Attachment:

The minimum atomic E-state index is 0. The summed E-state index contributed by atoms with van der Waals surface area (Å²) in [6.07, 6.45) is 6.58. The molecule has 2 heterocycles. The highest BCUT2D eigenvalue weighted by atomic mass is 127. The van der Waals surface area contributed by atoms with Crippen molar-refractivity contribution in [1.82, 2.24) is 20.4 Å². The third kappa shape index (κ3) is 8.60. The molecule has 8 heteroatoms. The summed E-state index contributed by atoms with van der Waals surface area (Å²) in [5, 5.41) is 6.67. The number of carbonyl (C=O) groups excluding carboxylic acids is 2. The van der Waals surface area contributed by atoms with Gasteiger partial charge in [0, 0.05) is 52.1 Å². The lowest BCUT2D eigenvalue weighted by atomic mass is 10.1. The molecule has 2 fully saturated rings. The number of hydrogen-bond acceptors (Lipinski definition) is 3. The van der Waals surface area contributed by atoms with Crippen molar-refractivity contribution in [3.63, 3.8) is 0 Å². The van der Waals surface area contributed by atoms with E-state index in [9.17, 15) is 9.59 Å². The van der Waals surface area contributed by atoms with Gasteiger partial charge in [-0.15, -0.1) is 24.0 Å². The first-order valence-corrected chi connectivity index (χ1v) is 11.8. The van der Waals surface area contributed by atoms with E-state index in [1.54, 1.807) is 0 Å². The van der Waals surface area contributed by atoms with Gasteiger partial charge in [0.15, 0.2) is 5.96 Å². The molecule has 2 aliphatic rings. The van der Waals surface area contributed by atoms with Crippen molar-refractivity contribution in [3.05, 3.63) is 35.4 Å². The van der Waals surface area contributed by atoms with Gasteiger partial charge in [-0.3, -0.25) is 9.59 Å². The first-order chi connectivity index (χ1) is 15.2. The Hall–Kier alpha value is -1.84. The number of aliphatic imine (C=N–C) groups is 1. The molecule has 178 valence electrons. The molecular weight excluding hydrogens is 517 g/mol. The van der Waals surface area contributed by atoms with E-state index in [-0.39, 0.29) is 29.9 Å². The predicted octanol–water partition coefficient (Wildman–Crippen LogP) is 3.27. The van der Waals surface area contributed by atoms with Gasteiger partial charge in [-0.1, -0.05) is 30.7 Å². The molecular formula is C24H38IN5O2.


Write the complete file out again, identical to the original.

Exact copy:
The minimum atomic E-state index is 0. The summed E-state index contributed by atoms with van der Waals surface area (Å²) in [6.07, 6.45) is 6.58. The molecule has 2 heterocycles. The highest BCUT2D eigenvalue weighted by atomic mass is 127. The van der Waals surface area contributed by atoms with Crippen molar-refractivity contribution in [1.82, 2.24) is 20.4 Å². The third kappa shape index (κ3) is 8.60. The molecule has 8 heteroatoms. The summed E-state index contributed by atoms with van der Waals surface area (Å²) in [5, 5.41) is 6.67. The number of carbonyl (C=O) groups excluding carboxylic acids is 2. The van der Waals surface area contributed by atoms with Gasteiger partial charge in [0, 0.05) is 52.1 Å². The lowest BCUT2D eigenvalue weighted by atomic mass is 10.1. The molecule has 2 fully saturated rings. The number of hydrogen-bond acceptors (Lipinski definition) is 3. The van der Waals surface area contributed by atoms with Crippen molar-refractivity contribution in [3.63, 3.8) is 0 Å². The van der Waals surface area contributed by atoms with E-state index in [9.17, 15) is 9.59 Å². The van der Waals surface area contributed by atoms with Gasteiger partial charge in [-0.15, -0.1) is 24.0 Å². The first-order valence-corrected chi connectivity index (χ1v) is 11.8. The van der Waals surface area contributed by atoms with E-state index in [1.54, 1.807) is 0 Å². The van der Waals surface area contributed by atoms with Gasteiger partial charge in [0.15, 0.2) is 5.96 Å². The molecule has 2 aliphatic rings. The van der Waals surface area contributed by atoms with Crippen molar-refractivity contribution in [3.05, 3.63) is 35.4 Å². The van der Waals surface area contributed by atoms with Gasteiger partial charge in [-0.3, -0.25) is 9.59 Å². The first-order chi connectivity index (χ1) is 15.2. The Hall–Kier alpha value is -1.84. The number of aliphatic imine (C=N–C) groups is 1. The molecule has 178 valence electrons. The molecular weight excluding hydrogens is 517 g/mol. The van der Waals surface area contributed by atoms with E-state index in [-0.39, 0.29) is 29.9 Å². The predicted octanol–water partition coefficient (Wildman–Crippen LogP) is 3.27. The van der Waals surface area contributed by atoms with Gasteiger partial charge in [-0.1, -0.05) is 30.7 Å². The molecular formula is C24H38IN5O2.